1633 words • 7~12 min read

Shut the Box – a short story from the fleet

Fleet is a dystopian maritime adventure in which sea level rise and disease has driven the last survivors of the human race to sea. I’m releasing the story in serials — 3 chapters on the first Monday of each month — on Amazon. Loyal readers who can’t wait for the next installment can slate their thirst with a series of short stories set in the world of Fleet that will be published on Southern Fried Science every few weeks. Please enjoy the third of these distractions, Shut the Box, where we get to learn a little more about a few of my favorite captains and some of the tangled history of the fleet.


“Who gets the first roll?” Captain Binnacle asked as she carried four very full glasses of Gill’s special reserve into the lounge.

“Captain’s prerogative, dear.” Captain Grease-pen was sprawled across the long couch that ran the length of Shellfish Lover’s main room.

“Very well, Windlass, you’re up!” She passed the glasses to her three guests. It was a quiet mid-week night in the fleet, and the four women were gathered for their regular game of shut-the-box. With fuel rations in full effect, it seemed like they were gathering for drinks every night.

“What’s the wager, tonight?” Captain Grunt was eager for spoils. Commanding one of the few diesel ships had left her hurting for fuel more than most. All eyes were on Binnacle. The host sets the rules.

“Let’s see,” she thought carefully. Striking a delicate balance between an enjoyable incentive to win and an unbearable penalty for losing would be the most challenging part of the evening. “Winner gets their choice of impellers from the bilge supplies. And the loser… the loser hosts the next game.” The others nodded in agreement. That wager was eminently fair. “Windlass?”

The bosun was the only non-captain aboard tonight. She picked up the two carved wooden dice, gifted by The Collector if she remembered correctly, and rolled them into the felt lined box.

“Four!” She knocked down the number four and rolled again. “Seven… Seven… Eight… Six… Damn!” She managed to knock down every number but nine. Grease-pen added it to the chalkboard under Windlass’s name.

“Not bad, love.” Binnacle was the first to introduce this game to the group, and was considered the best, or at least the luckiest. “Grunt?”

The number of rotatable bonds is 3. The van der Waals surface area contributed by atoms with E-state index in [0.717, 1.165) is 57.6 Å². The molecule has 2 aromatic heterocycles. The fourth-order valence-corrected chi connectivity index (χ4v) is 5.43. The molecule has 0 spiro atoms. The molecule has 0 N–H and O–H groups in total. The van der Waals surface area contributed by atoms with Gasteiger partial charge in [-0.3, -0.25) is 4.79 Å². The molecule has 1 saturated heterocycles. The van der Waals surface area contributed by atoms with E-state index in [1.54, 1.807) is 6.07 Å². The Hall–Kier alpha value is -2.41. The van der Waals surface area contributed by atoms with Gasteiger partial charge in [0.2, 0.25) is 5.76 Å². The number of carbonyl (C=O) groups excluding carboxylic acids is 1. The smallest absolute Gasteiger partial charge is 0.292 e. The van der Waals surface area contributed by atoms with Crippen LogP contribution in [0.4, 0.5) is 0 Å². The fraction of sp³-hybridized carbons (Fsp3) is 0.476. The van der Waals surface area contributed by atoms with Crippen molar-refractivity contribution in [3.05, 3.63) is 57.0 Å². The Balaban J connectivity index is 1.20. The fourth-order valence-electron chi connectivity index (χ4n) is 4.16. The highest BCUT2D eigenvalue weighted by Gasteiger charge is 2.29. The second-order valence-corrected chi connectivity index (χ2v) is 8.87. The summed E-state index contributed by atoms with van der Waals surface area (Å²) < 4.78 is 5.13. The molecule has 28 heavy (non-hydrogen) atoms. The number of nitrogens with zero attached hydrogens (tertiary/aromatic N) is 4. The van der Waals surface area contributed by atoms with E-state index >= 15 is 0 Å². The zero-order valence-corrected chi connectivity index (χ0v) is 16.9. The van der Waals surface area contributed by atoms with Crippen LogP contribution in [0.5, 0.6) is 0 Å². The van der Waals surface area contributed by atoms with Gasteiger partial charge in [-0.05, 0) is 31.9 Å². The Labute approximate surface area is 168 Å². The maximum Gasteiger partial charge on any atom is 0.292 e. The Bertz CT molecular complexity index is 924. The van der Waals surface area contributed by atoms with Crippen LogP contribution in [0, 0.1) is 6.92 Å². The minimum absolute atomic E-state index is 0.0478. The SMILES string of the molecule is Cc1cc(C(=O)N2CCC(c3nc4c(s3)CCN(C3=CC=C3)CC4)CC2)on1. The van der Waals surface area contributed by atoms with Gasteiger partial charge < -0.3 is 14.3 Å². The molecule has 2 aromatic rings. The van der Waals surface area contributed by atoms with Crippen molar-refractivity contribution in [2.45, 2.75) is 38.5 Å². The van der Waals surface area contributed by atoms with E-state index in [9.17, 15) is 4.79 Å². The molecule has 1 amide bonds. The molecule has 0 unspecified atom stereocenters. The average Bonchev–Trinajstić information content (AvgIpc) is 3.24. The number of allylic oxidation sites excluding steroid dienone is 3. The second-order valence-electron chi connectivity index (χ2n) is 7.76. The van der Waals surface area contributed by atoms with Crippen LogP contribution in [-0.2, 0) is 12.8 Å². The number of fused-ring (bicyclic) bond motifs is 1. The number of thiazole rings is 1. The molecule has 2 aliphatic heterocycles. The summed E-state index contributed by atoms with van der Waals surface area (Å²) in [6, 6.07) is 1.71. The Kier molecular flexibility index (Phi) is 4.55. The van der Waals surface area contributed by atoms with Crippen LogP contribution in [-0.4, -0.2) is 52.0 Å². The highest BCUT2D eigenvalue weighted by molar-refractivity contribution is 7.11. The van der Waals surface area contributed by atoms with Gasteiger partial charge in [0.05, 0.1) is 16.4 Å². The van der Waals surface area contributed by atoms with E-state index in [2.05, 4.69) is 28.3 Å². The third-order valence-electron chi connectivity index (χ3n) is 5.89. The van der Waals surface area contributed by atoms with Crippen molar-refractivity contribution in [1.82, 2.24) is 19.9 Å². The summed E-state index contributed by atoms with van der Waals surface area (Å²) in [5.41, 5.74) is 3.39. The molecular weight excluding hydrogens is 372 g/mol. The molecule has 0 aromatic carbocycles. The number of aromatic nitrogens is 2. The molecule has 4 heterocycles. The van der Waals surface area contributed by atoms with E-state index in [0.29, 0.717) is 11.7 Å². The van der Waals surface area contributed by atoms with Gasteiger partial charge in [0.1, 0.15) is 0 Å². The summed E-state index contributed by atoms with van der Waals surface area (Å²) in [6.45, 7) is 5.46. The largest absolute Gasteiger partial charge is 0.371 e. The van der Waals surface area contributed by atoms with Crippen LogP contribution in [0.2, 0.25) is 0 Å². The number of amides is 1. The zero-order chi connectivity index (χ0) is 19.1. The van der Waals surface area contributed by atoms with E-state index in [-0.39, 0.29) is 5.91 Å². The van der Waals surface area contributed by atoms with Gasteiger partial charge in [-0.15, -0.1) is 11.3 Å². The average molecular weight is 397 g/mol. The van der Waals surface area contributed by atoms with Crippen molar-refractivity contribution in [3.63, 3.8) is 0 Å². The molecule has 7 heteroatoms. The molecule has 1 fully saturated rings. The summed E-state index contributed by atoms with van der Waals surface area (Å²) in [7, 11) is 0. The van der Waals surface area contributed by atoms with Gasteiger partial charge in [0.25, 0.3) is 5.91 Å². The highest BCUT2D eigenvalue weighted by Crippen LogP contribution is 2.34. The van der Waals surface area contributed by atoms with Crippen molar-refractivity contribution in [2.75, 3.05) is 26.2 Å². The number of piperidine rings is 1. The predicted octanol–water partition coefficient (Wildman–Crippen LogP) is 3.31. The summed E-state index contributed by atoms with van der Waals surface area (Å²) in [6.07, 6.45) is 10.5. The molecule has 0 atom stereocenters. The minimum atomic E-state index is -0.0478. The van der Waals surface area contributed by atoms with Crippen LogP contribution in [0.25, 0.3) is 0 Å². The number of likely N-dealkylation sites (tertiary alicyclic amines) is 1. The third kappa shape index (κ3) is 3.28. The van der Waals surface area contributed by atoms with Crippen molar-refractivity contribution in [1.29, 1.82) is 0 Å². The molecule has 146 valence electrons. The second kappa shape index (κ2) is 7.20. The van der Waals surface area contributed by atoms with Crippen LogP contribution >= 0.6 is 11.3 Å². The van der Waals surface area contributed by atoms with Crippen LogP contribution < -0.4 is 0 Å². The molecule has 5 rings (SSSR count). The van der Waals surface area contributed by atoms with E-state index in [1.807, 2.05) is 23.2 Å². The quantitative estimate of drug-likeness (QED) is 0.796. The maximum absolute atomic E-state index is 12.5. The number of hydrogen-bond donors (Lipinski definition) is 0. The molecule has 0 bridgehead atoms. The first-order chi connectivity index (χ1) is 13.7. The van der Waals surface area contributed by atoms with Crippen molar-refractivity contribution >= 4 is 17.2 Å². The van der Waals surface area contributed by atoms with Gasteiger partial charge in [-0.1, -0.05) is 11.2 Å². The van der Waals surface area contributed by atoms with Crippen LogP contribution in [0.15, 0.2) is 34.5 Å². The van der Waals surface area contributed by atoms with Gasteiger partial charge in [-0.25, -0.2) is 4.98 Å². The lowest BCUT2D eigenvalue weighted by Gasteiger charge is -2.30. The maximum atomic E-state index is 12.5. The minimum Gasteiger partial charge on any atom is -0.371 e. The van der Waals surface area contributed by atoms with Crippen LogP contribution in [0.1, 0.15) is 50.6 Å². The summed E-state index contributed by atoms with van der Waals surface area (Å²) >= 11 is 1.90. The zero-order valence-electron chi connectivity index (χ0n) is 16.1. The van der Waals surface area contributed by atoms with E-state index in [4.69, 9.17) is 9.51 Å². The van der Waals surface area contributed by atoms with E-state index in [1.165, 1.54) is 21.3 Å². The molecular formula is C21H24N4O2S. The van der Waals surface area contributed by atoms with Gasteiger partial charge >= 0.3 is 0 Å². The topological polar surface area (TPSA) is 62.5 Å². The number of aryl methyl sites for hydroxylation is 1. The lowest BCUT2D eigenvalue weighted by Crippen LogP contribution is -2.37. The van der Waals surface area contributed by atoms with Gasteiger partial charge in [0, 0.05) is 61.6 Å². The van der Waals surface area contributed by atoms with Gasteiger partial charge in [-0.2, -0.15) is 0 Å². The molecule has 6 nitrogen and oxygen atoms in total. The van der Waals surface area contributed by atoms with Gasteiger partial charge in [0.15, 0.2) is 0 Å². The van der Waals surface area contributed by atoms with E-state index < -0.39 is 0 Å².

Grunt took the dice and started her round. “Seven… Eight… Nine… Three!” She left the one, four, and seven standing.

“Twelve points for you!” Grease-pen took a satisfied sip from her glass before starting her turn. She rolled well and only the five stood.

“You’re off to a nice start.” Binnacle took her seat for the final turn of the first round. She rolled well and left the seven standing.

“Tough luck, Captain.” Binnacle smiled. Ending on a seven was the best strategy, even if it didn’t always shut-the-box.

Shut-the-box is an old game. It traces its roots back to a time long before the Burning or the Hurricane, before the plagues and the floods, back when people lived on land and the sea was an eternal source of danger. This simple game was used to wile away the long hours as sailors traversed the vast expanse with nothing more than sail and strength of arm. Voyages that would take their fastest ship days would take these ancient mariners months.

The game was simple. Nine dominoes were arrayed along a rod. Each one with a number from one to nine etched on it. Players roll two dice. Whatever number the dice roll, an equal summed must be knocked from the stack of dominoes in any combinations. Should no domino combination add up to the dice roll, the turn ends and the remaining dominoes are the score for that round. Should all dominoes be removed, the player shuts the box and their turn ends. Whatever they scored in the preceding rounds is their final score. The game ends when all players have shut the box. The winner is the one with the lowest score.

Four rounds later and no one had shut the box yet. Binnacle was, naturally, in the lead, and she called a break so that glasses could be refilled. It was going to be a long night of dice and moonshine.

With glasses once again full, Binnacle directed a pointed question to Windlass.

“What in the holy hell is going on with your captain?”

“I don’t know. He’s just angry these days.”

“Angry is one thing, but he sounded stinking drunk during the morning roll call today.” Grease-pen cut in.

“He was. I found him this morning passed out on the deck. Had to dump him overboard to shake him out of it.”

Grunt laughed. “I would have liked to see that. He never could handle his booze.”